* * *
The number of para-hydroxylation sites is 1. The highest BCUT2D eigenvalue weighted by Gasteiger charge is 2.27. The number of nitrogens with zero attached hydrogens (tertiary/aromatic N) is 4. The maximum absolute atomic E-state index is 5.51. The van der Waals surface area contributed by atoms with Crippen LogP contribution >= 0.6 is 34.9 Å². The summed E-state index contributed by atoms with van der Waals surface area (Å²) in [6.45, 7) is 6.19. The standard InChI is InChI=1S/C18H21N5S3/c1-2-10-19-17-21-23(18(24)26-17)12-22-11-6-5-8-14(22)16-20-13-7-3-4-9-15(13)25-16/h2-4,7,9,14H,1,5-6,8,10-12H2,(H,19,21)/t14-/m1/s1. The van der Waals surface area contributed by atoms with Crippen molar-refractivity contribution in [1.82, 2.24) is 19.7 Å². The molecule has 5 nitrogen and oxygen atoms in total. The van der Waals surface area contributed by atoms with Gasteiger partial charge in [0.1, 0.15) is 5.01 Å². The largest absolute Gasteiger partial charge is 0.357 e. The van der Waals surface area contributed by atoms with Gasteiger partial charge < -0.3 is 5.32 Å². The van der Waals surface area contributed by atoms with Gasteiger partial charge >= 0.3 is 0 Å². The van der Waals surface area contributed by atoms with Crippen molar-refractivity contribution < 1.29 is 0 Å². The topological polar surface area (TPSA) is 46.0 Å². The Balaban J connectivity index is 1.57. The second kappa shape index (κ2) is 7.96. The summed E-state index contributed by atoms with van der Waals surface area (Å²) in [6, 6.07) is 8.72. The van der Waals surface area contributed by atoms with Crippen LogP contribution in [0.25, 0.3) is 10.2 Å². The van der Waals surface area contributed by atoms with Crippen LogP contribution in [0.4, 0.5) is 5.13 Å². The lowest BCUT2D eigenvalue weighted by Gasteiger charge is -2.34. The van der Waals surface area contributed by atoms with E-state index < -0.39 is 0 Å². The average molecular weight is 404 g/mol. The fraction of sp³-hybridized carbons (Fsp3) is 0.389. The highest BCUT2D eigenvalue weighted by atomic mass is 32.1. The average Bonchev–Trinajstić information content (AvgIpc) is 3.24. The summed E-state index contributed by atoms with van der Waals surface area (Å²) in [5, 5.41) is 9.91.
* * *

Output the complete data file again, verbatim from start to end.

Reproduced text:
The number of para-hydroxylation sites is 1. The highest BCUT2D eigenvalue weighted by Gasteiger charge is 2.27. The number of nitrogens with zero attached hydrogens (tertiary/aromatic N) is 4. The maximum absolute atomic E-state index is 5.51. The van der Waals surface area contributed by atoms with Crippen LogP contribution >= 0.6 is 34.9 Å². The summed E-state index contributed by atoms with van der Waals surface area (Å²) in [6.45, 7) is 6.19. The standard InChI is InChI=1S/C18H21N5S3/c1-2-10-19-17-21-23(18(24)26-17)12-22-11-6-5-8-14(22)16-20-13-7-3-4-9-15(13)25-16/h2-4,7,9,14H,1,5-6,8,10-12H2,(H,19,21)/t14-/m1/s1. The van der Waals surface area contributed by atoms with Crippen molar-refractivity contribution in [1.82, 2.24) is 19.7 Å². The molecule has 5 nitrogen and oxygen atoms in total. The van der Waals surface area contributed by atoms with Gasteiger partial charge in [0.1, 0.15) is 5.01 Å². The largest absolute Gasteiger partial charge is 0.357 e. The van der Waals surface area contributed by atoms with Gasteiger partial charge < -0.3 is 5.32 Å². The van der Waals surface area contributed by atoms with Gasteiger partial charge >= 0.3 is 0 Å². The van der Waals surface area contributed by atoms with Crippen molar-refractivity contribution < 1.29 is 0 Å². The topological polar surface area (TPSA) is 46.0 Å². The Balaban J connectivity index is 1.57. The second kappa shape index (κ2) is 7.96. The summed E-state index contributed by atoms with van der Waals surface area (Å²) in [6, 6.07) is 8.72. The van der Waals surface area contributed by atoms with Crippen LogP contribution in [0.25, 0.3) is 10.2 Å². The van der Waals surface area contributed by atoms with Crippen LogP contribution in [0.4, 0.5) is 5.13 Å². The lowest BCUT2D eigenvalue weighted by Gasteiger charge is -2.34. The van der Waals surface area contributed by atoms with E-state index < -0.39 is 0 Å². The average molecular weight is 404 g/mol. The fraction of sp³-hybridized carbons (Fsp3) is 0.389. The highest BCUT2D eigenvalue weighted by atomic mass is 32.1. The average Bonchev–Trinajstić information content (AvgIpc) is 3.24. The summed E-state index contributed by atoms with van der Waals surface area (Å²) in [5, 5.41) is 9.91.